The village of Markinch is built partly on the southern acclivity of the hill of that name, which has a height of about 100 feet, extending in a ridge from east to west for 300 yards: on the northern side, the precipitous ascent is cut into terraces twenty feet in breadth, rising above each other to an elevation of ten or twelve feet, and supposed to have been formed by the Romans under Agricola. The water-power afforded by the Leven and the Orr, the abundance of coal and freestone in the neighbourhood, and the facilities of communication, have greatly encouraged the establishment of manufactures in the parish, among which are the Rothes papermills, erected in 1806 by Mr. William Keith, and now the property of Messrs. Tullis and Company. The chief articles manufactured here are brown and grey wrappingpapers, in which twenty men and ten women are engaged. The Auchmuty mills, belonging to the same firm, for the making of cartridge, coloured, printing, and writingpapers, afford occupation to 100 persons, of whom onehalf are women, and produce about 500 tons of paper annually. The Balbirnie mills, established in 1816 by Messrs. J. Grieve and Company, for coarse and fine wrapping-papers, give employment to thirty persons, of whom fourteen are women; and the quantity annually produced averages 250 tons. The woollen-manufactory at Balbirnie-Bridge was erected in 1835, by Mr. Drysdale, for the weaving of plaidings, blankets, and shawls, principally for the Glasgow merchants: in this factory are ten power-looms employing twenty-seven persons, and four hand-looms employing ten persons, of whom a considerable proportion are females. The linen-manufacture (of silesias, and holland for window-blinds) was till 1810 confined to about fifty persons, who sold their webs to the merchants of Auchtermuchty and Kettle; but since that time the weaving of dowlas, sheetings, and towellings has been introduced by Mr. Robert Inglis, and the number of persons employed has increased to nearly 900. who work in their own houses, and of whom many live in the adjoining parishes. The spinning of flax and tow is extensively carried on at Milton of Balgonie, and in the village of Haugh, which see. There are also bleachfields at Rothes and Lochty; the former affording occupation to 110 persons, of whom eighty are women and children; and the latter employing about 100 persons. At Cameron-Bridge is a very extensive distillery; and at Thornton are some vitriol-works, connected with a similar establishment at Glasgow.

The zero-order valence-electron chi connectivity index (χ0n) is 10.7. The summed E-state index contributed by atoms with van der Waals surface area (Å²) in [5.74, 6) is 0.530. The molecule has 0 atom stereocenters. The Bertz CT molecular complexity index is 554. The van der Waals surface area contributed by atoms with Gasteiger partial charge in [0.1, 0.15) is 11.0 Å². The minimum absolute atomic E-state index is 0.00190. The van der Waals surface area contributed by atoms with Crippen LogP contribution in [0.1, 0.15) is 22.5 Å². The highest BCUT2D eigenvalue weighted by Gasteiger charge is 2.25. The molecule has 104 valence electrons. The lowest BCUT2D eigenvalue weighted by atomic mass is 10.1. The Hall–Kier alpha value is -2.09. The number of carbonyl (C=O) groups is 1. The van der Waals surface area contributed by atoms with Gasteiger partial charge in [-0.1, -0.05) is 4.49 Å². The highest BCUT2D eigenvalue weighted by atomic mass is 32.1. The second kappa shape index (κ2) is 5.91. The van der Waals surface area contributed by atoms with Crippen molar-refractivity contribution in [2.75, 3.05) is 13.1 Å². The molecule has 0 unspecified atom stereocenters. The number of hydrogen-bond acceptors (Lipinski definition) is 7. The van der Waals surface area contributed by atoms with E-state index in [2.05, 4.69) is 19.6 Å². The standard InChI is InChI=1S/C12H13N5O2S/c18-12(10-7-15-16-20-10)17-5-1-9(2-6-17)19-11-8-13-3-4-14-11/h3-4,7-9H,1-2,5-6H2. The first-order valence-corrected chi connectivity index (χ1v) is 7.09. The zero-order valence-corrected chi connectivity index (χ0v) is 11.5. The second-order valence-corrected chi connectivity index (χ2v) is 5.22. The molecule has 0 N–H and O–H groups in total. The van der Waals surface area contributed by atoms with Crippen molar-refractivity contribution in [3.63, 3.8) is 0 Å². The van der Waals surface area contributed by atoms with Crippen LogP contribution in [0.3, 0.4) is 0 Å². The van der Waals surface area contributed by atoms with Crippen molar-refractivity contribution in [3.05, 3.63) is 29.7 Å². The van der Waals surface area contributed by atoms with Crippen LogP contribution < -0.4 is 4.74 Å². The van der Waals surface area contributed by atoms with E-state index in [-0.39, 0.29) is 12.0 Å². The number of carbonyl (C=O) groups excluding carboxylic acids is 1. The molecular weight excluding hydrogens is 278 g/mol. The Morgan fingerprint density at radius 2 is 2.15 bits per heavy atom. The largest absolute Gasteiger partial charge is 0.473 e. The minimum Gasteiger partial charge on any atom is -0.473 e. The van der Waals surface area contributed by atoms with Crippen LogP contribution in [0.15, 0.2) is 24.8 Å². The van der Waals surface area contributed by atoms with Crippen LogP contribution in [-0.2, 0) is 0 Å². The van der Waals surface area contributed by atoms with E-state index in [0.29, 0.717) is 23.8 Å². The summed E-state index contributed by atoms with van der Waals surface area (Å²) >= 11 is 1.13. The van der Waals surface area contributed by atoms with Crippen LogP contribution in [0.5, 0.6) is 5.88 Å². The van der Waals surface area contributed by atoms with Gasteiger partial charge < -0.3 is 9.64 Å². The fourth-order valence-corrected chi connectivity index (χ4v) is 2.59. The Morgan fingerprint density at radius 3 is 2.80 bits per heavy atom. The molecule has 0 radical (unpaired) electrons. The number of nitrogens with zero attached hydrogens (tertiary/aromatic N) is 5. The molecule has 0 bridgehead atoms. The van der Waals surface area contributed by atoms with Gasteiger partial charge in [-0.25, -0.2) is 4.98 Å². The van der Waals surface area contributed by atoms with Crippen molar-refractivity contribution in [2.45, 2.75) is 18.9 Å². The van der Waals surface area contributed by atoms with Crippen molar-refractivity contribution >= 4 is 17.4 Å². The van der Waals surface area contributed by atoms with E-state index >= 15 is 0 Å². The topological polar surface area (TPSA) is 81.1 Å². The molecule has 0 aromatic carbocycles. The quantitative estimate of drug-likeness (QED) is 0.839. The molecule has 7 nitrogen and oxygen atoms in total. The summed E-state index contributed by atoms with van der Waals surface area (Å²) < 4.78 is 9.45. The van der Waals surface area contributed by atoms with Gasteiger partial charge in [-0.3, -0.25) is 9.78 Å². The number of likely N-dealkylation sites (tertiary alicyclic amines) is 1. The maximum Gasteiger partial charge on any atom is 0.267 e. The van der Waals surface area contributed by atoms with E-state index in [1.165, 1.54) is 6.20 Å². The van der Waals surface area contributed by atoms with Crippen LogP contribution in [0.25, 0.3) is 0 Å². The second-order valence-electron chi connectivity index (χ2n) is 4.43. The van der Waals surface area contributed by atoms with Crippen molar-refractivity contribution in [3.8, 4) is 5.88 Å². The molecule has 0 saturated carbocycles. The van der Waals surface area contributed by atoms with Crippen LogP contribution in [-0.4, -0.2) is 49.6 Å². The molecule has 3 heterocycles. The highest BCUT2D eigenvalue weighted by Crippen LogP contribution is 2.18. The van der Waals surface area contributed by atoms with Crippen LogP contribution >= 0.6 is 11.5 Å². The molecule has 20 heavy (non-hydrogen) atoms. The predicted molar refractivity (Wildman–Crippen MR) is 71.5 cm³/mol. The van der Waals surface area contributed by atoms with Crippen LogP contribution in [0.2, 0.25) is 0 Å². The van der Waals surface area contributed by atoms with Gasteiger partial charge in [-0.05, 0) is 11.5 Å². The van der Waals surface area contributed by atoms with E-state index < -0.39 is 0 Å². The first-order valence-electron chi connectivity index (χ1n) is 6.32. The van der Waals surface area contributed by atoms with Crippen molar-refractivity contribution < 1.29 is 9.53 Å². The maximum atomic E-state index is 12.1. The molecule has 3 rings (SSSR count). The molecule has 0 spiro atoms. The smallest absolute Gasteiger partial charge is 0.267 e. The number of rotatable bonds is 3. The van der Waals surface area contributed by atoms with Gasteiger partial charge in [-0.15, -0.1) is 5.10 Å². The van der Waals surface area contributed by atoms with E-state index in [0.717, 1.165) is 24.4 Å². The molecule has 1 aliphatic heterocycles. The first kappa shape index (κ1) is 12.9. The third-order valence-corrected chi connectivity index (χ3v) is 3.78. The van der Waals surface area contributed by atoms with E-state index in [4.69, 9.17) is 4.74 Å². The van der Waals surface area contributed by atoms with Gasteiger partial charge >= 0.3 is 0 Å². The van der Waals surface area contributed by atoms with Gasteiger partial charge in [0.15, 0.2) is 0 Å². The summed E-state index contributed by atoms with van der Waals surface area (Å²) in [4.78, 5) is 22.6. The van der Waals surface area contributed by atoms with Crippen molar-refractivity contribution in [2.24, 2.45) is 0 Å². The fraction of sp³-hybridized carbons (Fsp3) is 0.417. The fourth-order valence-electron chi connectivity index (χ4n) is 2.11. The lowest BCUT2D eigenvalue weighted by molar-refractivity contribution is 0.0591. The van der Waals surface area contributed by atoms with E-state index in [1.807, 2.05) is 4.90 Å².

The ecclesiastical affairs are under the superintendence of the presbytery of Kirkcaldy and synod of Fife. The minister's stipend is £267. 17., with a manse, and a glebe valued at £30 per annum; patron, the Crown. The church, a very ancient structure with a lofty tower and spire, situated on an eminence in the village, was partly rebuilt and enlarged in 1806, and contains 1360 sittings. Churches to which quoad sacra parishes were formally annexed have been built at Milton and Thornton; and there are places of worship for members of the Free Church and United Secession. The parochial school is numerously attended; the master has a salary of £34, with a good house and garden, and the fees average about £70 per annum. There are nine other schools, of which two, on the Balgonie estate, have endowments, the one of £10 per annum, with a house and garden, and the other of £5 only; one at Balbirnie has simply a house for the master, and a female school in the village is supported chiefly by a subscription of some ladies of the Balgonie, Balbirnie, and Barnslee families. About two miles from the mouth of the Leven are the remains of some ancient fortresses, of which the origin is not distinctly known; and in the westward portion of the parish have been found, at various times, Roman relics consisting of military weapons and other antiquities. On the highest point of the ridge near the village, at an elevation of eighty feet, are the remains of Maiden Castle, a quadrilateral intrenchment, supposed to have been one of the strongholds of Macduff, Thane of Fife; and to the east of the village is Dalginch, another of his castles, from which there is said to have been a subterraneous communication with the former. The latter, now called Barnslee, is the residence of Mrs. Paston.

A Topographical dictionary of Scotland. . 1856.